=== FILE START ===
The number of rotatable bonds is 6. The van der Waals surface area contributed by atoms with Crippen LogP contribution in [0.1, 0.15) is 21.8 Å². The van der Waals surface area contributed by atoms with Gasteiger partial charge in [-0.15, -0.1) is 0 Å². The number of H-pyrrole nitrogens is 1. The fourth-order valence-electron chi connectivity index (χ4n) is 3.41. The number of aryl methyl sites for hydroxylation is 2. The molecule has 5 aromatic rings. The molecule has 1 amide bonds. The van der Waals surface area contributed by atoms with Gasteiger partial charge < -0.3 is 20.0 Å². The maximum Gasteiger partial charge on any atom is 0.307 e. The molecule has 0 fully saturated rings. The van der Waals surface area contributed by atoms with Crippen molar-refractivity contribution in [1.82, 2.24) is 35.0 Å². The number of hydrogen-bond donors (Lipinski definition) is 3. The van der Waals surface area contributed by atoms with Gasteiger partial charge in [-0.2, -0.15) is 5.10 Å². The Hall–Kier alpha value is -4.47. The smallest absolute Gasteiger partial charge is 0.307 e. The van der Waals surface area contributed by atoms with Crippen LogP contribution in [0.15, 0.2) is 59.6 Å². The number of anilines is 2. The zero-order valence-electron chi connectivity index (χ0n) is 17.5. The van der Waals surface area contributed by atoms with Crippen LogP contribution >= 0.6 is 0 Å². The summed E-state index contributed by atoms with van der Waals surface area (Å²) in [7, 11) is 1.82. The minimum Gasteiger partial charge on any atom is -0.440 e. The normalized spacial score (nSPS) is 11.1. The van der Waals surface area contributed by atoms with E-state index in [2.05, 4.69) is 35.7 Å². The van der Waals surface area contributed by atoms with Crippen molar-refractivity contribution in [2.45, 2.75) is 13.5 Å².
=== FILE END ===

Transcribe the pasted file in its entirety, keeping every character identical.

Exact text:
The number of rotatable bonds is 6. The van der Waals surface area contributed by atoms with Crippen LogP contribution in [0.1, 0.15) is 21.8 Å². The van der Waals surface area contributed by atoms with Gasteiger partial charge in [-0.15, -0.1) is 0 Å². The number of H-pyrrole nitrogens is 1. The fourth-order valence-electron chi connectivity index (χ4n) is 3.41. The number of aryl methyl sites for hydroxylation is 2. The molecule has 5 aromatic rings. The molecule has 1 amide bonds. The van der Waals surface area contributed by atoms with Gasteiger partial charge < -0.3 is 20.0 Å². The maximum Gasteiger partial charge on any atom is 0.307 e. The molecule has 0 fully saturated rings. The van der Waals surface area contributed by atoms with Crippen molar-refractivity contribution in [1.82, 2.24) is 35.0 Å². The number of hydrogen-bond donors (Lipinski definition) is 3. The van der Waals surface area contributed by atoms with Gasteiger partial charge in [-0.2, -0.15) is 5.10 Å². The Hall–Kier alpha value is -4.47. The smallest absolute Gasteiger partial charge is 0.307 e. The van der Waals surface area contributed by atoms with Crippen LogP contribution in [0.15, 0.2) is 59.6 Å². The number of anilines is 2. The zero-order valence-electron chi connectivity index (χ0n) is 17.5. The van der Waals surface area contributed by atoms with Crippen LogP contribution >= 0.6 is 0 Å². The summed E-state index contributed by atoms with van der Waals surface area (Å²) in [7, 11) is 1.82. The minimum Gasteiger partial charge on any atom is -0.440 e. The normalized spacial score (nSPS) is 11.1. The van der Waals surface area contributed by atoms with E-state index in [2.05, 4.69) is 35.7 Å². The van der Waals surface area contributed by atoms with Crippen molar-refractivity contribution in [2.45, 2.75) is 13.5 Å².